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Messages - TwistedTales

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Writers' Cafe / Re: My KU page reads have died. How about yours?
« on: Yesterday at 04:01:59 AM »
It not only can be done, it is being done. I don't bother as I have Apple devices with the Kindle app on them so I can set it for night reading, but those who don't have devices with a night mode, and only a Kindle, seem to be switching to Kobo purely for night reading. I have a bias against Kobo (experience of poor service and build quality) so I have no interest in switching. I still would like to see Amazon catch up to modern technology and provide something similar to the Kobo Comfort-Light system.

Not saying you're wrong, but I like to crosscheck data, particularly something like this because I know the tech is getting all sorts of easy-to-use plug-ins and apps to circumvent security. My tech knows about sideloading and plug-ins to do this, but I didn't know you could do it with KU books. That's the bit I want to ask about.

The problem with stuff like this is nothing stays the same. Sure, in 2016 maybe no one would have bothered and by 2018 only a small percentage will, but by 2019 it could become commonplace to sideload. I mean, I knew nothing about sideloading until this year, but now I have direct sales solutions using it and readers are getting books that way from me.

Time moves pretty fast in this business.

Writers' Cafe / Re: My KU page reads have died. How about yours?
« on: Yesterday at 03:20:42 AM »
So -- you are saying they use KU without really using KU? In other words, the readers enjoy the pages of books but the authors don't get any of the credit for pages read because that is bypassed? Sounds awesome for authors. "Removing the DRM plug-in" -- is that a form of hacking?

If this is true then I doubt the reader returns all copies of the book (like they do in KU) because the book is duplicated on another app/device, which would mean they are effectively stealing the books by keeping a copy.

I'm not in KU to check if this form of sideloading can be done with books in KU, but I do plan to ask some techs about it. If it can be done then it's a very serious security breach because readers aren't as tech illiterate as they were even a few years ago. It means you can expect a growing number of people to use this loophole, especially if other reading devices have additional/better features.

Writers' Cafe / Re: "How we measure page reads" KDP notice
« on: Yesterday at 03:09:23 AM »
Likely, the system reports your page reads within a certain range so no one can reverse engineer the actual formula.

An algorithm designed to generate a random number within a bandwidth (where the formula is based on word count, etc) is also possible. Is it likely? Knowing Amazon, then I'd say there is a reasonable chance they'd do something like that, especially if they are stating reloading will change the KENPC. If there was any stability in the calculation, then that shouldn't happen, which means the instability is either deliberate or accidental.

Accidental means the algorithm is changing somehow, deliberate means the changes from one load to another are being forced, which gives credibility to your theory.

Writers' Cafe / Re: "How we measure page reads" KDP notice
« on: June 20, 2018, 04:11:41 PM »
I've been using the same Word template with the same styles for years. Every book starts by copying the template to a new file name, changing the title and copyright date, then I page down to the heading for Chapter 1 and start typing. The only thing that's changed is the version of Word that I use. The template was originally created from my first success in getting a manuscript past Meatgrinder. After that headache, I never wanted to hassle with it again.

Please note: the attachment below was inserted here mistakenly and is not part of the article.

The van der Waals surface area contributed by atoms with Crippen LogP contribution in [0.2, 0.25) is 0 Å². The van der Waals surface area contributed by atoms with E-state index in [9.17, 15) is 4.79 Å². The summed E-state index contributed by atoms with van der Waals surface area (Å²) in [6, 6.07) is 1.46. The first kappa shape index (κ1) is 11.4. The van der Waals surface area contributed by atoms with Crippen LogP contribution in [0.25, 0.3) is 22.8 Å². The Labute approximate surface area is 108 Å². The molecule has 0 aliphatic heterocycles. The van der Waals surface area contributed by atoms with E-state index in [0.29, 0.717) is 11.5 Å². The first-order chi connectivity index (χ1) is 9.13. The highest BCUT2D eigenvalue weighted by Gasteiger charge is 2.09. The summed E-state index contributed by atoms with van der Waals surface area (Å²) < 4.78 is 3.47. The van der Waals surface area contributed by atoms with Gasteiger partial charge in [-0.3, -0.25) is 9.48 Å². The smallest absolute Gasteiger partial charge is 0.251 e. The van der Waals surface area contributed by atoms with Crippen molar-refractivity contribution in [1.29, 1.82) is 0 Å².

KENPC isn't calculated by a million monkeys or a random number generator (be more fun if it was), it's just an algorithm. If you get different results and it's not the document template or formatting then logically it can only be because it's not using the same algorithm. There are only two ways I can think of to cause that:

1. Amazon use different servers to upload books (which will be true) AND the systems are not identical (which is possible, but it means their environment control is rubbish).

2. Amazon are changing the algorithm (& feeds) so rapidly the algorithm is different from one upload to another (which is possible and maybe they do that to confuse scrammers?).

Well, to really drive home how ridiculous this is...Vine is an INVITATION ONLY program. That means Amazon already checked you out and decided your reviews are valuable and deliberately invited you into the program. You can't apply to join it.

So, they're also throwing into question their own quality assessment methods. Excellent. Sounds like Amazon have everything under control.  :-\

C'mon, Amazon, I'm sure you can get that bar lower...  :P

I think the notice is designed to be helpful. Amazon are letting you know that scrammers have taken over the shop to such an extreme degree that it's a 50/50 shot that anyone reading the notice is a scrammer, otherwise why would you feel the need to list scramming as an option if it wasn't commonplace.

Does Amazon have no awareness how much they give away about the abysmal state of their shop with these messages? If scramming was 1% of transactions then no one would include it in a general purpose notice, the fact they do means it's substantial.

Sheesh, it's comms 101, folks.

Writers' Cafe / Re: "How we measure page reads" KDP notice
« on: June 20, 2018, 07:30:13 AM »
If I could discern any kind of consistently applied and traceable logic, I wouldn't complain. Instead, it seems completely random. I've sliced and diced the numbers between these two books, and can find nothing that would imply consistency in their methodology. :(

I must confess when it came to tracking KENPC my attention wandered. When KU2.0 was released I did compare the books and track them for around 12 months and, other than the constant reductions in KENPCs, I didn't detect much inconsistency between books (they'd be roughly comparable based on word counts). If it's now random between books of similar word count and formatting then that must have happened since the first 12 months.